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Posts Tagged ‘Harry Potter’

The Myth of Common Sense: Why The Social World Is Less Obvious Than It Seems

This is a guest post by Duncan Watts, a principal research scientist at Yahoo! Labs, and the author of Everything is Obvious: Once You Know The Answer.

The Myth of Common Sense: Why The Social World Is Less Obvious Than It Seems
By Duncan Watts
“Mankind, it seems, makes a poorer performance of government than of almost any other human activity.”
Barbara Tuchman, The March of Folly
“This is not rocket science”
Bill Frist on fixing health care, The New York Times
As these two quotes illustrate, there is something strangely conflicted about contemporary views on government and policy. On one hand, many people are in apparent agreement that government frequently accomplishes less than it ought to, sometimes embarrassingly so. Yet on the other hand, many of these same people are also of the opinion that the failings of government do not imply any great difficulty of the problems themselves—that they are not rocket science, as it were.

What Is Fantasy For?

We know that Levitt loves the Harry Potter series. The Golden Compass trilogy — not so much. But the bigger question is: why do any of us love fantasy, and what good does it do us? Some good ideas have tumbled out of a lively discussion on the subject at Oxford’s Overcoming Bias blog, where Robin Hanson points out that . . .

That Damn Harry Potter

When it comes to Harry Potter, I was a late adopter. For years, I chuckled at the avid readers who camped out at book stores the night before the latest book’s release. My wife is hard to buy for, so when she mentioned half-heartedly that she should read Harry Potter because all of her friends were fans, I bought her . . .

The FREAK-est Links

eBay structures micro-loans for businesses in impoverished regions. (Earlier) Is the “Kitty Genovese Effect” overblown? (Hat tip: BPS Research) Amazon quadruples profits from Harry Potter sales. (Earlier) Just how skin-deep is beauty?

Here Comes Harry!

Tomorrow morning — at 12:01 AM, to be precise — Harry Potter and the Deathly Hallows will go on sale. While coverage of the event has been crammed with reports of lawsuits over early shipments, outrage over Internet spoilers, and protests over potential Sabbath desecration, there’s also been plenty of Freakonomic-ish news in the Potter realm. Here’s a summary: A . . .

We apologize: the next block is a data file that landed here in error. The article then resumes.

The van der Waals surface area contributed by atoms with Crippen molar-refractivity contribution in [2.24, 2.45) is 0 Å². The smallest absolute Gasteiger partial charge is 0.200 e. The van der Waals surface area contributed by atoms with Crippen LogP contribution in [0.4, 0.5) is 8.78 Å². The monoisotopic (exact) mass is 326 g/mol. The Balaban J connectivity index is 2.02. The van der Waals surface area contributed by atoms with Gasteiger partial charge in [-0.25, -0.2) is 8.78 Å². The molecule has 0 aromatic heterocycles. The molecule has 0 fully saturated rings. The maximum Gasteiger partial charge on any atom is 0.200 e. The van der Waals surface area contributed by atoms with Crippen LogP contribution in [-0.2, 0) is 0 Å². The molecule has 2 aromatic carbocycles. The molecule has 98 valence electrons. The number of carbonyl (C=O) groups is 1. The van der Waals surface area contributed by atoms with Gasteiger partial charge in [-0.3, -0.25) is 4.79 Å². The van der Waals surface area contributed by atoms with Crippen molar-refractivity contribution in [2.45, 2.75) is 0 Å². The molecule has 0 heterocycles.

The FREAKest Links: Potter Deathwatch Edition

Included in the hubbub leading up to the final Harry Potter installment is a prediction exchange in which participants bet on whether Harry lives or dies — although betting has now been influenced by an anonymous Web spoiler claiming insider knowledge that the hero doesn’t meet an untimely doom. Gelf magazine has an interview with the economist Uri Gneezy, who . . .

Incentivized Potter-ing: Amazon Runs Harry Potter Pre-Order Contest

The final installment in the Harry Potter series is near (much to the dismay of its profiting publisher), and the release date for lucky No. 7 is fast approaching. Meanwhile, is marking the occasion by running a contest called “The Harry-est Town in America.” Whichever town pre-orders the most copies of Harry Potter and the Deathly Hallows will receive . . .

Lucky Sevens

The new issue of People lists the 10 best-selling movies, books, CDs, DVDs, etc. of the year. Freakonomics was the No. 7 book among those first published in 2005. (The new Harry Potter was No. 1 by a landslide.) Here, from the other categories, are the other No. 7’s. #7 movie: Madagascar #7 CD: Gwen Stefani: Love. Angel. Music. Baby. . . .